Preparing Rental Property For Tenants

By E-Renter Tenant Screening
Posted on August 22, 2006 under Tenant Screening & Background Checks | icon: commentBe the First to Comment

As the owner of rental property, a landlord has many responsibilities, including upholding the warranty of implied habitability required by law. What this means is the rental unit should be ready for occupancy, all problems fixed and taken care of.

After your tenants move out, this is a great opportunity to walk through the rental unit to determine what repairs and maintenance need to be performed. The following specific areas should be examined and repaired if need be, before you can consider renting out to a new tenant.

  1. Working fit fixtures and fittings. Check to see if faucets, showers, tubs, toilets, etc. do not leak and consistently operate without any mal-functioning. Leaks and all other problems should be fixed before renting out your property. It may be cheaper to replace faulty fixtures as it will help you avoid future problems. As well, providing tenants with quality fixtures and repairing leaky faucets / showers / tubs / toilets, etc. can also substantially reduce your water bills. If a landlord is responsible for paying the utilities and water bill, it will save him / her a substantial amount of money.
  2. Carpets should undergo thorough cleaning. Mould, mildew, pet stains, etc. are considered as health hazards, problems that should be resolved after a tenant moves out and the new one moves in. Proper cleaning of carpets will ensure tenants have a healthy environment, as diseases, such as, toxoplasmosis, normally found in cat urine stains can prove to be deadly. As for mould or mildew, there is nothing for a landlord to do, but to replace the carpet. Far cheaper than expensive litigation.
  3. Cabinets, closets and storage areas should be completely cleaned out. Leaky fixtures can lead to mould and mildew lurking under cabinets, in which case, if the damage is severe, they may need to be replaced. And, closets are one area tenants frequently neglect to clean out when they leave. Give them a thorough spring cleaning, handling any forgotten property in an appropriate manner by tracking down previous tenants and notifying them of their abandoned property. Give them a reasonable length of time in which to collect their belongings, after which dispose off the discarded property, as you deem fit.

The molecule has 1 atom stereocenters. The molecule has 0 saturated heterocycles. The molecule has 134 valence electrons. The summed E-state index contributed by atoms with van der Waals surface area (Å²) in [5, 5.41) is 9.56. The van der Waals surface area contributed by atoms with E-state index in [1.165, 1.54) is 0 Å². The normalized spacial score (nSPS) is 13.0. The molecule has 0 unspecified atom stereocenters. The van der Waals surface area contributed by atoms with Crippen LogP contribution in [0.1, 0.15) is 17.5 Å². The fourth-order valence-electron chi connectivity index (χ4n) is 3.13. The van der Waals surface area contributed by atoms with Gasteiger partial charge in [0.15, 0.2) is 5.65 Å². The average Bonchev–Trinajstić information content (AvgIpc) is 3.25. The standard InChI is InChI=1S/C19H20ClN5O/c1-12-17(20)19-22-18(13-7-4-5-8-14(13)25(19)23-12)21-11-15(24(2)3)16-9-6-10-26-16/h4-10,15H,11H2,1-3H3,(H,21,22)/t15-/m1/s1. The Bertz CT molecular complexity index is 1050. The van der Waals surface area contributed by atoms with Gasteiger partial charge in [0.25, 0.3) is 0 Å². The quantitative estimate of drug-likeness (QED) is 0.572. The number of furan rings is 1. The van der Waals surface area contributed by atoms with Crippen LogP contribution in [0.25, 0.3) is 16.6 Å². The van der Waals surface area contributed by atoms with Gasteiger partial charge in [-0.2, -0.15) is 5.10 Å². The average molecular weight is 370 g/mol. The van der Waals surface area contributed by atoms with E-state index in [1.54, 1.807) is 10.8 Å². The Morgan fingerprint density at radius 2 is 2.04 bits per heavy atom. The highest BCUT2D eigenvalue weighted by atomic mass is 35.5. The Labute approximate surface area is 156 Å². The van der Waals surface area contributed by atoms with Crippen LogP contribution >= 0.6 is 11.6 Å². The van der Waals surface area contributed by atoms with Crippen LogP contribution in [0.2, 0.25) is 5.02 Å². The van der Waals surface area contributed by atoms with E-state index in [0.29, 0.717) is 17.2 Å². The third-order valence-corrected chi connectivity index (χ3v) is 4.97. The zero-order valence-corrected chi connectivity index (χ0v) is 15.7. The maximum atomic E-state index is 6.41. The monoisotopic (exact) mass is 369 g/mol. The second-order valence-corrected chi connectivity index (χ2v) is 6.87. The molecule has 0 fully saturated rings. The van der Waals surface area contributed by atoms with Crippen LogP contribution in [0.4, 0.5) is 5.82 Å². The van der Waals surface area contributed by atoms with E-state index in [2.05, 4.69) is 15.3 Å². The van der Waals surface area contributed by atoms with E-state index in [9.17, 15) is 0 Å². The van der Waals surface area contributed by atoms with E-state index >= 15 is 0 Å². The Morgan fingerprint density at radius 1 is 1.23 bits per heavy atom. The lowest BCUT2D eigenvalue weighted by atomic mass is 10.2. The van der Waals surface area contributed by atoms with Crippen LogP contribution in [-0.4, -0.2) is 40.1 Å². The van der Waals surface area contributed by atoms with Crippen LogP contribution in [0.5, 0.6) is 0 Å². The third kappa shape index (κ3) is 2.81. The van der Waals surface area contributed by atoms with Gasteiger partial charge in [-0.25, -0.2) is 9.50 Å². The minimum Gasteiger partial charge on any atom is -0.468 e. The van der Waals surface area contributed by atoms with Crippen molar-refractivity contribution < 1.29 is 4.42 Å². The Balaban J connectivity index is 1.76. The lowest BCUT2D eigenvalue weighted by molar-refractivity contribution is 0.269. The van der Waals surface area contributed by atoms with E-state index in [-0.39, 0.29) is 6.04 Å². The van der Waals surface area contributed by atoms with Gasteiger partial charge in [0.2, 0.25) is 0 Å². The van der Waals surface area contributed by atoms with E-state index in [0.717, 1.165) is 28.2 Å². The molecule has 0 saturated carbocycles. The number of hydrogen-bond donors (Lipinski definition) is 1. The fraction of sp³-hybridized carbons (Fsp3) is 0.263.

4. Walls should be chip, mark and hole free. Depending on the length of the tenancy, you may have to repaint the entire rental unit. Any holes in the walls should be fixed and patched, so as not to hold your new tenant liable for damage caused by someone else.
  5. All appliances should operate perfectly. Landlords providing free utilities should consider replacing old appliances, as they consume and waste a lot of energy. Getting newer models in their place will help you save a considerable amount of money, in terms of energy, repairs and maintenance. Not only will your tenants appreciate new mod cons, but you will lower your electric or gas bills, as well.
  6. Remove any evidence of lead paint in the rental unit. If your property was built after 1978, it will not contain any lead paint. In case, it was built much, much earlier, you need to find out if it contains lead paint. In case, it does, make your prospective tenants aware of the fact before they move in.
  7. All doors and windows should operate properly. Ensure all doors and windows of your rental property open and shut, and are in good working order, including cabinets, patio doors and windows.

Further, what is important is the selection of suitable tenants for your property. Getting relevant information on rental application forms will assist you in screening prospective tenants, tenants who will respect, maintain and limit damage to only wear and tear of your property. For help in suitable tenant selection, visit for tenant screening and background check services, the best and only way to prevent expensive litigation, penalty charges or property damage.

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